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Written in Israel at the completion of the Shiva of the three Israeli families, and during the grieving of Hadir family
There was a time that Israelis bragged about having a "normal" country. They had police and they had firemen. They had municipal workers and sewer cleaners. They had prostitutes and a Russian crime ring. The avenues were named after Jewish heroes and great Torah scholars, politicians intellectuals and philosophers and philanthropists. It was a Jewish country that had all these things and because these were signs of normalcy, there was a certain satisfaction for a people who had lived a ghettoed and restricted life for centuries. Of course that blessing is also a curse, because along with having a normal country comes having extremists, perverts and yes, terrorists. There is nothing satisfying about this. Criminal elements and racists exist in Israel as they do in any other country.
So what can we conclude about the grisly murder and kidnapping of three innocent teens in Israel that was answered by yet another grisly murder of a young Arab, Muhmad Abu Hadir, this time by a ring of Jewish terrorist extremists as payback? Are we to understand, as the media is presenting and as Palestinian leadership are suggesting, that Israelis are thugs and terrorists and that the Zionist "occupying" aggressive policies and authorities are the ones who should be condemned. Are we to digest this as just another example of tit for tat in an endless cycle of violence in which both sides are equally guilty?
The first thing that we conclude is that we too should grieve the loss of an innocent Arab boy who was the victim of ultra-nationalist racist rage and vengeance. May he find comfort with G-d. In our hearts, we too ought to express the same sentiments that the Fraenkel family expressed to Mahmud's father, Hussein Abu Hadir, when they told him that there are no excuses for terrorists, whether they target Arab or Jew; that the loss of his son is as devastating as the loss of their son. Terrorists are a blight in all societies and our hearts are broken for his loss too.
The second thing we can conclude is that equating the two sides–Palestinian and Israeli–is unfair and inaccurate. Yes, we have our terrorist element, but they are a mere handful in the history of the conflict. There have been horrible crimes committed in the name of Jewish nationalist extremism but they are rare, and are condemned by the left, the right and the center. General Chief of Staff Moshe Ayalon said he was ashamed, and this crime against Mahmud in no way represents the values of Judaism or of Jewish people. The Prime Minister condemned it as a reprehensible crime even before the perpetrators were known, and when he did, he labeled them terrorists who will face the full force of the law in court. MK Bennet, a right wing politician, called for legislation that equalizes the punishment for terrorists, Arab or Jew. Rabbinic authorities condemned their actions as a Hillul Hashem, a desecration of G-d's Name, for their moral perversion and for the damage they did to the reputation of the Jewish people.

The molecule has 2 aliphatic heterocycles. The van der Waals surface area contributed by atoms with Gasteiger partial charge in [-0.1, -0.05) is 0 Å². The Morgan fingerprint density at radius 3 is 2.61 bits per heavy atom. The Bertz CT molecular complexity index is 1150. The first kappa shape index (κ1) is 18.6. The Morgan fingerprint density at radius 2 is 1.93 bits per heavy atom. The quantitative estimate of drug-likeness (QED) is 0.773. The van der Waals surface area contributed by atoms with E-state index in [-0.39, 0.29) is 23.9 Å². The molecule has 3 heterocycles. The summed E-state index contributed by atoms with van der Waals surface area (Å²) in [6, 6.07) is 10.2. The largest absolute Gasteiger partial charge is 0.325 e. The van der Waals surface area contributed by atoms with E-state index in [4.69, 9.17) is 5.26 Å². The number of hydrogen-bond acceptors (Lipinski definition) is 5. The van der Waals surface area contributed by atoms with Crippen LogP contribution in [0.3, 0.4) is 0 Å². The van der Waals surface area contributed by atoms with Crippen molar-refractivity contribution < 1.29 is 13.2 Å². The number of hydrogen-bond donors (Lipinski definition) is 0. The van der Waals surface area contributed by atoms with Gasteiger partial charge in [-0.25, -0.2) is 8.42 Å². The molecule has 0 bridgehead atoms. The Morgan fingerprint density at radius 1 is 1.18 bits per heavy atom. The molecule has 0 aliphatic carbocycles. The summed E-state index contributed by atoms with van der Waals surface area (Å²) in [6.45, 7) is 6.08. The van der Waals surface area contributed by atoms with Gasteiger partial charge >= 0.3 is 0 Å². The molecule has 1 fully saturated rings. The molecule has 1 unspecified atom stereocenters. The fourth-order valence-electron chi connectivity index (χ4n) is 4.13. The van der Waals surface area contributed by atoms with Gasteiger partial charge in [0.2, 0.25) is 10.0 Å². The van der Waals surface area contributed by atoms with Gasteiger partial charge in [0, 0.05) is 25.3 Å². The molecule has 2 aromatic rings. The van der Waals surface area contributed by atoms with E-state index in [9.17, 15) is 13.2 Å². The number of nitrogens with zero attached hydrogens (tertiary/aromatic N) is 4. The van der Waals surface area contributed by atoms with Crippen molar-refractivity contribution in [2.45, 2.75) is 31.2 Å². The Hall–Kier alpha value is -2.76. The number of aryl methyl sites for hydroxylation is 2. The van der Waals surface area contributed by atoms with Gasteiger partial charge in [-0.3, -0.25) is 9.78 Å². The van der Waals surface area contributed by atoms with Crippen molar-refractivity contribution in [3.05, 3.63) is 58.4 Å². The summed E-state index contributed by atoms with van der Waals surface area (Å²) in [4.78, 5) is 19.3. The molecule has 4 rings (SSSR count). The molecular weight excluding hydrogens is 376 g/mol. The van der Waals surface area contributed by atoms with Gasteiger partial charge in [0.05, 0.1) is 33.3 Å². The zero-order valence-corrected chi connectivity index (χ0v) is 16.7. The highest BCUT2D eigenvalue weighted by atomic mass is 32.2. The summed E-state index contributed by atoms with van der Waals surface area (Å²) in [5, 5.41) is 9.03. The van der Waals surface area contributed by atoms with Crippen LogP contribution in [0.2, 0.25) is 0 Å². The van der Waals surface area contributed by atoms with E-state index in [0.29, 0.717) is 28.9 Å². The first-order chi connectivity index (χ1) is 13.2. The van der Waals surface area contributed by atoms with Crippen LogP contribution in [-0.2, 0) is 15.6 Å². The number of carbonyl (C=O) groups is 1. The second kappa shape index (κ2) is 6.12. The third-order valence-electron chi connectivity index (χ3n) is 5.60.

It is unfortunately our obligation to mourn together the tragedy regarding the loss of three tzadikim (pious young teenagers), who were unecessarily kidnapped and murdered near Chevron in the West Bank. We mourn the tragic loss of Naftali Fraenkel, Eyal Yifrach and Gilad Shaar. The intensive search for these three young teenagers unfortunately resulted in the discovery of the three bodies that were buried in a shallow grave in the West Bank.
How can such unjustified cruelty be explained? Three dynamic young men, all of them studying at Yeshiva in the holy land of Israel and still in the prime of their young lives!
To their loving parents, families, friends and k'lal Yisrael, we all mourn their untimely passing.
As it says in the Eil Maleh Rachamimi, the Memorial prayer, "Et nishmot hakdoshim v'hathorim shehoomtoo v'shenehergoo v'shenishchatoo v'shenisr'foo v'shenetb'oo v'shenech'n'koo al kidush Hashem–for the souls of the holy and the pure, ones who were killed and murdered for the sanctification of G-d's name."
May their souls be bound up in the bond of life, and may their memories always be for a blessing.
To their families we declare:
On behalf of the Board of Directors of ENJC, it is my honor as President to be the first to wish you and your family a happy and healthy New Year! I am looking forward with great anticipation to seeing you all on Wednesday night, September 24, 2014 – 1 Tishri, to celebrate the New Year 5775.
While most of our congregants are relaxing during these summer months, our dedicated Board of Directors and committee members are hard at work planning and coordinating the High Holidays. These congregants, who have volunteered to serve on the Congregation, Sisterhood and Men's Club Boards and committees, are busy planning all of the synagogue and family events for the year. The Rabbi will be writing his sermons and Chazan will be working with our outstanding choir, as well as preparing to lead our High Holiday services. It is my hope that you not only participate in some of our outstanding programs, but that you become involved in the planning process.
I am honored and excited to serve as your Congregation President and I look forward to greeting each of you and wishing you a L'Shanah Tova at ENJC during the High Holidays. Read More